This is all hearsay, but, Binance might be moving to Dubai. Not only that, Bloomberg seems to make the case that the company will make the Gulf Arab nation its main home. Are we reading too much into it? Or are the clues right there in front of our eyes? Changpeng Zhao AKA CZ, Binance’s CEO, did buy a home in Dubai and characterized it as being “pro-crypto.”
Let’s get all the data before jumping to conclusions.
Binance’s Road To Compliance
First of all, there are no identifiable sources for this report. So, it can all be a rumor. However, Binance is trying to work with regulators and policymakers. Their aim is to be as compliant as it gets. Their business is too big, this is the only strategy that works. The Bloomberg article starts with:
“Binance Holdings Ltd., which has claimed to be a virtual company, has held discussions with regulators in the United Arab Emirates about a potential headquarters in the Gulf Arab nation, according to people with direct knowledge of the matter.”
Since its inception in 2017, Binance has been playing cat and mouse with regulators all over the world. They became the biggest cryptocurrency exchange almost at the time as China banned that kind of activity in their country. At the time, users could transact up to until a certain amount without going through KYC procedures. Binance set up shop in several locations, but everywhere they went the company clashed with the authorities and was unable to reach deals. Nevertheless, since the exchange was everywhere and nowhere at the same time, it made “it difficult for regulators to establish jurisdictions over” them.
This year was the breaking point. Binance “faced probes and consumer warnings in several countries, including the U.S., U.K., Japan and Germany.” At the time, CZ said that the company “is stepping up on licensing and compliance procedures and planned to establish multiple headquarters.” Is that still the plan? For the last two years, Zhao has been living in Singapore, but, once again, Binance couldn’t make a deal. “It recently suffered a setback in the city-state when its local unit withdrew an application to run an exchange.”
BNB price chart on Binance | Source: BNB/USD on TradingView.com
What Makes Us Think Binance Is Moving To The Arab Gulf?
Well, they’re trying to attract cryptocurrency companies. Is there a bigger fish than Binance in that sea? Plus, there’s this thing called the ADGM. What is it exactly?
“Officials at Abu Dhabi Global Market, a so-called free zone located on an island in the capital city, have made a compelling case with their quick rollout of a virtual asset framework and recent incentives to lure financial technology firms.”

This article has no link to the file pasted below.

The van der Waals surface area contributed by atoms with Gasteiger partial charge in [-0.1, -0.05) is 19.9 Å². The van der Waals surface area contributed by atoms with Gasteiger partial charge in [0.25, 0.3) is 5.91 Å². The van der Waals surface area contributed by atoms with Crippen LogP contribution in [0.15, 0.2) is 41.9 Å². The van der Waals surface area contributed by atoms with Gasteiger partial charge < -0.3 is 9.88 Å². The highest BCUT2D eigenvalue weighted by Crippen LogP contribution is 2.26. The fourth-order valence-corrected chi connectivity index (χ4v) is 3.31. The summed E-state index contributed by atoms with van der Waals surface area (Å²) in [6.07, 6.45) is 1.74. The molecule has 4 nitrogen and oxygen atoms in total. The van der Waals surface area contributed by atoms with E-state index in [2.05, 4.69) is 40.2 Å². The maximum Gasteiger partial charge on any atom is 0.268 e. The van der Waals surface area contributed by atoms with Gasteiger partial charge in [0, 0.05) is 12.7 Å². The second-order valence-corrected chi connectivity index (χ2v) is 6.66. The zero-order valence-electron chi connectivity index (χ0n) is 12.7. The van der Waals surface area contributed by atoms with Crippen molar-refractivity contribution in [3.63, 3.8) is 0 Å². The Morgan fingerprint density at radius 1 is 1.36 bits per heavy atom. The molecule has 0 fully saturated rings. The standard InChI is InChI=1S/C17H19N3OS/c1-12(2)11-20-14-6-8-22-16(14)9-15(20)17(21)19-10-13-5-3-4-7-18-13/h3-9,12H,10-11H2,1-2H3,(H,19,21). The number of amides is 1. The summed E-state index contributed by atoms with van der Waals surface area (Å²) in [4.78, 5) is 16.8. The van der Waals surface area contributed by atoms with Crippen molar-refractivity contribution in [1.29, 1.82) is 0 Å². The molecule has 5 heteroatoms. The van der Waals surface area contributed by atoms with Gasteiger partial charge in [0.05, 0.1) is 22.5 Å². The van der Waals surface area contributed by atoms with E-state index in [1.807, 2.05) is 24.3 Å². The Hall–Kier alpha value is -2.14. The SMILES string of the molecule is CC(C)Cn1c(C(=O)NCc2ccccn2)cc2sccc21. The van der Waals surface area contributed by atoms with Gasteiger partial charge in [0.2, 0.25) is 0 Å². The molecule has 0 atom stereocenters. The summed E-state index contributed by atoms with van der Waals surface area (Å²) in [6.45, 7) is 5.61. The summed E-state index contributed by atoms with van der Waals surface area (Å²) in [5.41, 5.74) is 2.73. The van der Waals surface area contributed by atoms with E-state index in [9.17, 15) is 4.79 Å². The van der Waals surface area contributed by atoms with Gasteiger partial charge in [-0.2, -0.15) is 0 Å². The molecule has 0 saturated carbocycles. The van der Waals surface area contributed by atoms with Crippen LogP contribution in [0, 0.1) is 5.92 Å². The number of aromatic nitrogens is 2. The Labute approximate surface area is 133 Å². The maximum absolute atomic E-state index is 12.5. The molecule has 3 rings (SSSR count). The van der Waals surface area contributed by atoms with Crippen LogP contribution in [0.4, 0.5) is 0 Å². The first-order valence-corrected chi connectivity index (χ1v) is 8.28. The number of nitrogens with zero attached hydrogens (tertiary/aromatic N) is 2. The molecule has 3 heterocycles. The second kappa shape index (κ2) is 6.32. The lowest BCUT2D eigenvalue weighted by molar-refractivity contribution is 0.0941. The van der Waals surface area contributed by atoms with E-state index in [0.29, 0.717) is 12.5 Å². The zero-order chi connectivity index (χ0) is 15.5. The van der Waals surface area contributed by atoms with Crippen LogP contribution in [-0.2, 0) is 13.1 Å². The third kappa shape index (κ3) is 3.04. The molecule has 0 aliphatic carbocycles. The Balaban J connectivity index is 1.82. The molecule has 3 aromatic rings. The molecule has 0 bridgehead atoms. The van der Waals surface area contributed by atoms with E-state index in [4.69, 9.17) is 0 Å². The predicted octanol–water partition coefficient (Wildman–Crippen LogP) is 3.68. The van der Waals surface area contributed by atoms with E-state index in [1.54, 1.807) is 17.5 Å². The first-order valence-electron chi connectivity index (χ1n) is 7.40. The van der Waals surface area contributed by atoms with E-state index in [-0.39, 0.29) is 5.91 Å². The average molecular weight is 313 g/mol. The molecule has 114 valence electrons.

Why does it seem to be ideal for a nomad company trying to find a home like Binance? Well…
“In a statement, ADGM said it’s open to “all local and global entities” seeking to access opportunities in the region and its “comprehensive” virtual asset regulatory framework is built for exchanges, custodians, intermediaries and related services.”
But wait… we said Dubai in the title. This ADGM is in Abu Dhabi. Well, there’s a similar project called the DMCC, and “It’s looking to issue a regulatory framework that will include licensing for crypto trading. Dubai Multi Commodities Centre has set an ambitious target of bringing in more than 1,000 crypto companies by next year.” Is Binance shopping between the two projects? That’s what the article seems to suggest.
The only quote in the whole Bloomberg piece comes from Binance’s spokesman Patrick Hillmann, “We are considering several potential strategies, including possibly establishing multiple regional headquarters.” However, CZ made this promise. “In an interview at the Bloomberg New Economy Forum in Singapore last month, Zhao said Binance has decided on a location for its global headquarters and will announce it after he communicates with regulators.”
Related Reading | LBank Exchange Co-hosts 2nd Blockchain Dubai Summit in Dubai Expo 2020
Conclusions To Close This Off
Binance’s road to compliance continues. A month ago, the company published its first traditional media ad. It contained a list of “10 Fundamental Rights For Crypto Users” that read more like the exchange’s promises and subliminal threats to regulators. The second one was:
“II. Industry participants have a responsibility to work with regulators and policymakers to shape new standards for crypto assets. Smart regulation encourages innovation and helps keep users safe.”
Total compliance is the goal. It seems like the company is on its way.
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